Boring. Bland. Linear. Those are three of the kinder things that can be said of Final Fantasy XIII, a game so poor it needed a direct sequel just to salvage some brand integrity. They're also disarmingly simple, and don't really get to the heart of just why the game was so disappointing to so many.
This Gamasutra piece by Christian Nutt does, though. Taking inspiration from Red Letter Media's breakdown of the Star Wars prequels, Nutt goes to town on Square Enix's big-budget RPG.
The Star Wars prequels are full of things we recognise from the original trilogy, but divorced from any dramatic intent. For example, Plinkett astutely points out that light sabers are incredibly overused in the newer films, so much so that fights lose their uniqueness and tension -- the constant battles becoming simple, garish light shows. Moments from the original trilogy are deliberately referred to, but without any parallel in meaning, just in form.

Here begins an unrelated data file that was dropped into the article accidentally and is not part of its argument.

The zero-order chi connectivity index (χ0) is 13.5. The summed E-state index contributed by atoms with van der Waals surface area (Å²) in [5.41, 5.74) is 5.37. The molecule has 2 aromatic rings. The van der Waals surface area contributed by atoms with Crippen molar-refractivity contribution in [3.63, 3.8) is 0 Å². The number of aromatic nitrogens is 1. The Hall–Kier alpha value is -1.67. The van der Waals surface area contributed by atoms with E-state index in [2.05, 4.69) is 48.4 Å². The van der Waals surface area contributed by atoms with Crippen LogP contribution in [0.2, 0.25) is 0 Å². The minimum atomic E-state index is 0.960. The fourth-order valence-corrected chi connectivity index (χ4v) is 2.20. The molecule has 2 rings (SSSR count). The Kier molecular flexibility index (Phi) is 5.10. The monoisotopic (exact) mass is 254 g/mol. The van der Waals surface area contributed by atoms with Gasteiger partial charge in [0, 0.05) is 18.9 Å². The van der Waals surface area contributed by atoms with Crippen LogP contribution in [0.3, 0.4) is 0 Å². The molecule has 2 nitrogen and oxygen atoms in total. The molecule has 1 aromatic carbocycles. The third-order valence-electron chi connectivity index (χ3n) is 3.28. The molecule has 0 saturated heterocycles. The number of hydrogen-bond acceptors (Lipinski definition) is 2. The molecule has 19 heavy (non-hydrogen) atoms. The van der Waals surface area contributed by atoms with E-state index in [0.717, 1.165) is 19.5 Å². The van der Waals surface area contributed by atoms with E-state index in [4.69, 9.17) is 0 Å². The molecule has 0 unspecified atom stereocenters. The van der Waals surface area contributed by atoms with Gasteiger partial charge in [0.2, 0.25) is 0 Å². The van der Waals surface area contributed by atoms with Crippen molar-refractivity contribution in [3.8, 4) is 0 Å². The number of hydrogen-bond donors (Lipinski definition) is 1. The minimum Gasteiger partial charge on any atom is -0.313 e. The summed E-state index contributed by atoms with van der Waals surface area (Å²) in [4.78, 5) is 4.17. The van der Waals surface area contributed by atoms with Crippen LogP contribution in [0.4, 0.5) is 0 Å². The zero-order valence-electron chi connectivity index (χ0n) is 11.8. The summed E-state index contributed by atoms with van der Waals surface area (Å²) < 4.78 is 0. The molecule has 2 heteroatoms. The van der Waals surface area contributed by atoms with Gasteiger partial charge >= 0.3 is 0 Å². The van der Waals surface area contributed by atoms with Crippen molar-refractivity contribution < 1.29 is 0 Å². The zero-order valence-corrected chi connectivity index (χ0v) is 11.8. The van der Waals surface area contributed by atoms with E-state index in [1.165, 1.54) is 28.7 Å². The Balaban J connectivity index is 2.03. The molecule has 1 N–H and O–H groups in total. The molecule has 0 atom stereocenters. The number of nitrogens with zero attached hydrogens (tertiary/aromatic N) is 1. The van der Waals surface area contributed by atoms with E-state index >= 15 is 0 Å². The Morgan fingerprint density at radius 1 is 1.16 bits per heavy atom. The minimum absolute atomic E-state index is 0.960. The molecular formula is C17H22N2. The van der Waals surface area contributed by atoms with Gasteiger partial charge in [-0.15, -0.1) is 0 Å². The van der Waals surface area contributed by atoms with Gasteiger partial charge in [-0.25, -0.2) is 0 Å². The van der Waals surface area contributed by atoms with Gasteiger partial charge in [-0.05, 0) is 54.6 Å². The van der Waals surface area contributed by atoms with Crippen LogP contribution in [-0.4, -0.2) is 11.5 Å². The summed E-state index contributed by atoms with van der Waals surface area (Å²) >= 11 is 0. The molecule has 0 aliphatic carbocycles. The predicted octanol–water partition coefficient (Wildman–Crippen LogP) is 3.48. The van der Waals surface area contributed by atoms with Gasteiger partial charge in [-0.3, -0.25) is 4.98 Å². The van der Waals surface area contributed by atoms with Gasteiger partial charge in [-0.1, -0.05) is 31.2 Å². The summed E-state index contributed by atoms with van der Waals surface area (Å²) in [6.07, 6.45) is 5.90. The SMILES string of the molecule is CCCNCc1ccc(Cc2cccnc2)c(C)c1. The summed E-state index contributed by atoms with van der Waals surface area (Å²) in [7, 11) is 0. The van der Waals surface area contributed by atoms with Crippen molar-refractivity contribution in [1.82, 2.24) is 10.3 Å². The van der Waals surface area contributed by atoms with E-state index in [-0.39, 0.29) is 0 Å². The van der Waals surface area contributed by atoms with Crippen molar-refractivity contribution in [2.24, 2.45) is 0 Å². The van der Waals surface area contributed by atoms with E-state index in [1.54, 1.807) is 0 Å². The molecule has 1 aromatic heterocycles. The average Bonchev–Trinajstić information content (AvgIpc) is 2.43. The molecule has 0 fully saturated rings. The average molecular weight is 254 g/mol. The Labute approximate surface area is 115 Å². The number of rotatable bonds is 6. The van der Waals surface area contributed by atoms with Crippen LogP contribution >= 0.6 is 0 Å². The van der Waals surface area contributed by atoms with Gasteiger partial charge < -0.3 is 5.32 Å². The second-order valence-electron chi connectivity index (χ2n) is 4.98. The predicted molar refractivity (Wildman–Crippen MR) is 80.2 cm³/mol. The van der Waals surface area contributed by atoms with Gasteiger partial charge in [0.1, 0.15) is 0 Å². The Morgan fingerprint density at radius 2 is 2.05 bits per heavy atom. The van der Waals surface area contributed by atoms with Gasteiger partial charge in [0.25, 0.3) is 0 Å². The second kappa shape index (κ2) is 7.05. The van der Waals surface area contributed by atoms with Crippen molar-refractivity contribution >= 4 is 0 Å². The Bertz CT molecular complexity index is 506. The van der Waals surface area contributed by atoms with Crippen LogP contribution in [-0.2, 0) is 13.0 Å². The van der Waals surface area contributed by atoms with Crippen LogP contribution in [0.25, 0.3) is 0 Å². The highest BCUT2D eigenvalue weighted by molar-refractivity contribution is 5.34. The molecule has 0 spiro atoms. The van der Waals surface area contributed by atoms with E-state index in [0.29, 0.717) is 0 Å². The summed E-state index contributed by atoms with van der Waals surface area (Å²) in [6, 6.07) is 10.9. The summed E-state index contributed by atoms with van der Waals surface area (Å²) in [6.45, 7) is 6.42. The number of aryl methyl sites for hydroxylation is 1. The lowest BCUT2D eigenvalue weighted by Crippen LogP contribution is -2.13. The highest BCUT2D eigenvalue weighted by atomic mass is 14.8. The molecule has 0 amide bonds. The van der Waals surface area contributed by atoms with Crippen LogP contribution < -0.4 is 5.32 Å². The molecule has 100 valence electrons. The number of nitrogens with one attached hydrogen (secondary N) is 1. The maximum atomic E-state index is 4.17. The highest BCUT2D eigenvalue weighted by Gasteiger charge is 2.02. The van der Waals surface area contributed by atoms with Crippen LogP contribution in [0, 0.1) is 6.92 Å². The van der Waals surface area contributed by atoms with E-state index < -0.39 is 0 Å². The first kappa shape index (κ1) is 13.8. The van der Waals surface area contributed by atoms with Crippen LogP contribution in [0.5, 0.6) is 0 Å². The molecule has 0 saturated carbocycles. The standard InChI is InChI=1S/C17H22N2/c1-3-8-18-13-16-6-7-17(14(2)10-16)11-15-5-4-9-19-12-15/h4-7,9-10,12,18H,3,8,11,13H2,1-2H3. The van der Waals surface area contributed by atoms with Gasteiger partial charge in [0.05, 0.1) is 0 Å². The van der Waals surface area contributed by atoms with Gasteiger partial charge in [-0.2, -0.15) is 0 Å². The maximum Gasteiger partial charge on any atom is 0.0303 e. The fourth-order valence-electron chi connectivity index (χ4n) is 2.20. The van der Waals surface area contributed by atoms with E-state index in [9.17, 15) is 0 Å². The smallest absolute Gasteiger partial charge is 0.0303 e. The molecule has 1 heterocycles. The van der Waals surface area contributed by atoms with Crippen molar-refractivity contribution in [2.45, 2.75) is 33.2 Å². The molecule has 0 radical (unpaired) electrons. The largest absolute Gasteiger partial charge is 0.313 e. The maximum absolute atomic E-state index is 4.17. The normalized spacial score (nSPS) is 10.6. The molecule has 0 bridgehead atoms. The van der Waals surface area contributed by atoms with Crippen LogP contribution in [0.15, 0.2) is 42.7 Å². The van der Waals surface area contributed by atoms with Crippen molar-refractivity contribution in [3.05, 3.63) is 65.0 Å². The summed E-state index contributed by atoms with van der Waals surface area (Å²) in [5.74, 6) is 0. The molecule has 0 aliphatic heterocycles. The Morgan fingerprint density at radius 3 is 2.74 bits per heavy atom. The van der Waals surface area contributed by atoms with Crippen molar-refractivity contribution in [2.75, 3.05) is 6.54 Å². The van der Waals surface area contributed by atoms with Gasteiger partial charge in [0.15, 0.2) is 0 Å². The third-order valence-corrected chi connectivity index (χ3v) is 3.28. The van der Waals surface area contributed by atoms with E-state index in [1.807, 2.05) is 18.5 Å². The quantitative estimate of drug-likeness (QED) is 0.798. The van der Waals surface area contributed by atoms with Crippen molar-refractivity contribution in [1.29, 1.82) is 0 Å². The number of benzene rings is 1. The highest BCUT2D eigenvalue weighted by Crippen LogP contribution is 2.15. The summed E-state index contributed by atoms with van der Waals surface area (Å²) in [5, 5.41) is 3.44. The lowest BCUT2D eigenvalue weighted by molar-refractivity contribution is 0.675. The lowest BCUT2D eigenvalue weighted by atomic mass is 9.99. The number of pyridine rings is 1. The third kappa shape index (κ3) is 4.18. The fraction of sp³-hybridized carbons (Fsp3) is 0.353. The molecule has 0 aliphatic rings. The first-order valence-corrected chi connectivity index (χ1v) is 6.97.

So, too, is Final Fantasy XIII filled with Final Fantasy Stuff -- most notably and stupidly, crystals -- and it's clear that all of that junk is there because the developers assume that it has to be there, not because it enriches the world or the game's play experience.
"The new films just borrow and recycle from the original ideas, as if there's no way to create anything new," says Plinkett. And that's what hamstrings Final Fantasy XIII, too.
Hell, the game's director, Motomu Toriayama, asked character designer Tetsuya Nomura for "someone like a female version of Cloud from FFVII."
That is not vision.
And unlike our own Michael Fahey's thoughts on the subject, Final Fantasy XIII-2 doesn't fare much better.
It's a cash-in, designed to scrape up the detritus left after a massive production that resulted in a lot of waste (including enough production art for a second game, and an expensive engine that the developer has already deemed all but useless) and do something with it.
Before you rally to the game's defence, know at least that Nutt is a die-hard RPG fanatic, not some blow-in hater of the genre. So his full piece below is definitely worth a read.